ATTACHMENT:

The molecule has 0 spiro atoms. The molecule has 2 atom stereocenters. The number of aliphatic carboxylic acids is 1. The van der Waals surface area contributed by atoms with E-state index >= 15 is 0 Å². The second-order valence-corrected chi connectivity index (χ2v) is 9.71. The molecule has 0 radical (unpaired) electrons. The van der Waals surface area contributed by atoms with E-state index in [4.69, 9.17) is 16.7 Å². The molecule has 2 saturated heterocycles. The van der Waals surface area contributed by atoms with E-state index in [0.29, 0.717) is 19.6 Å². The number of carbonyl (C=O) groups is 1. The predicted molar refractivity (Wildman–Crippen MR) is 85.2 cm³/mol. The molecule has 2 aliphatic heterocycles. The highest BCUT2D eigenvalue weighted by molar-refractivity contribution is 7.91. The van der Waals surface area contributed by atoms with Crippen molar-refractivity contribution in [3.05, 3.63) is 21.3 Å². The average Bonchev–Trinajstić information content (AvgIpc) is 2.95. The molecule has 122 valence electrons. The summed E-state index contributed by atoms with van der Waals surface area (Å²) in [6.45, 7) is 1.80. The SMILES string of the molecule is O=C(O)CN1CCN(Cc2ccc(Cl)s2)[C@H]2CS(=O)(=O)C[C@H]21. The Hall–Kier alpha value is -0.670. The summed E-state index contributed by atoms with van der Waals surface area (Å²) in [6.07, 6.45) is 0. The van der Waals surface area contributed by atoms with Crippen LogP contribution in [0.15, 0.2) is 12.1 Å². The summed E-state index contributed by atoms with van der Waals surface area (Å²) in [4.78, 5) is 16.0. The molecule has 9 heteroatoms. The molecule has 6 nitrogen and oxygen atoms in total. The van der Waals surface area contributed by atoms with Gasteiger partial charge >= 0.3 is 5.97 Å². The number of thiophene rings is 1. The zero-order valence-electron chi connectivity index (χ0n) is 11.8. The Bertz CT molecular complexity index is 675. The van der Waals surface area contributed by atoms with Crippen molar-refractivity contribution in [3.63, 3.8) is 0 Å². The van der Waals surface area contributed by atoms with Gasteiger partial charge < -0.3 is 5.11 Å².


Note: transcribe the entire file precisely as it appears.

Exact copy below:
The molecule has 0 spiro atoms. The molecule has 2 atom stereocenters. The number of aliphatic carboxylic acids is 1. The van der Waals surface area contributed by atoms with E-state index >= 15 is 0 Å². The second-order valence-corrected chi connectivity index (χ2v) is 9.71. The molecule has 0 radical (unpaired) electrons. The van der Waals surface area contributed by atoms with E-state index in [4.69, 9.17) is 16.7 Å². The molecule has 2 saturated heterocycles. The van der Waals surface area contributed by atoms with E-state index in [0.29, 0.717) is 19.6 Å². The number of carbonyl (C=O) groups is 1. The predicted molar refractivity (Wildman–Crippen MR) is 85.2 cm³/mol. The molecule has 2 aliphatic heterocycles. The highest BCUT2D eigenvalue weighted by molar-refractivity contribution is 7.91. The van der Waals surface area contributed by atoms with Crippen molar-refractivity contribution in [3.05, 3.63) is 21.3 Å². The average Bonchev–Trinajstić information content (AvgIpc) is 2.95. The molecule has 122 valence electrons. The summed E-state index contributed by atoms with van der Waals surface area (Å²) in [6.45, 7) is 1.80. The SMILES string of the molecule is O=C(O)CN1CCN(Cc2ccc(Cl)s2)[C@H]2CS(=O)(=O)C[C@H]21. The Hall–Kier alpha value is -0.670. The summed E-state index contributed by atoms with van der Waals surface area (Å²) in [6.07, 6.45) is 0. The van der Waals surface area contributed by atoms with Crippen LogP contribution in [0.15, 0.2) is 12.1 Å². The summed E-state index contributed by atoms with van der Waals surface area (Å²) in [4.78, 5) is 16.0. The molecule has 9 heteroatoms. The molecule has 6 nitrogen and oxygen atoms in total. The van der Waals surface area contributed by atoms with Gasteiger partial charge >= 0.3 is 5.97 Å². The number of thiophene rings is 1. The zero-order valence-electron chi connectivity index (χ0n) is 11.8. The Bertz CT molecular complexity index is 675. The van der Waals surface area contributed by atoms with Crippen molar-refractivity contribution in [3.63, 3.8) is 0 Å². The van der Waals surface area contributed by atoms with Gasteiger partial charge < -0.3 is 5.11 Å².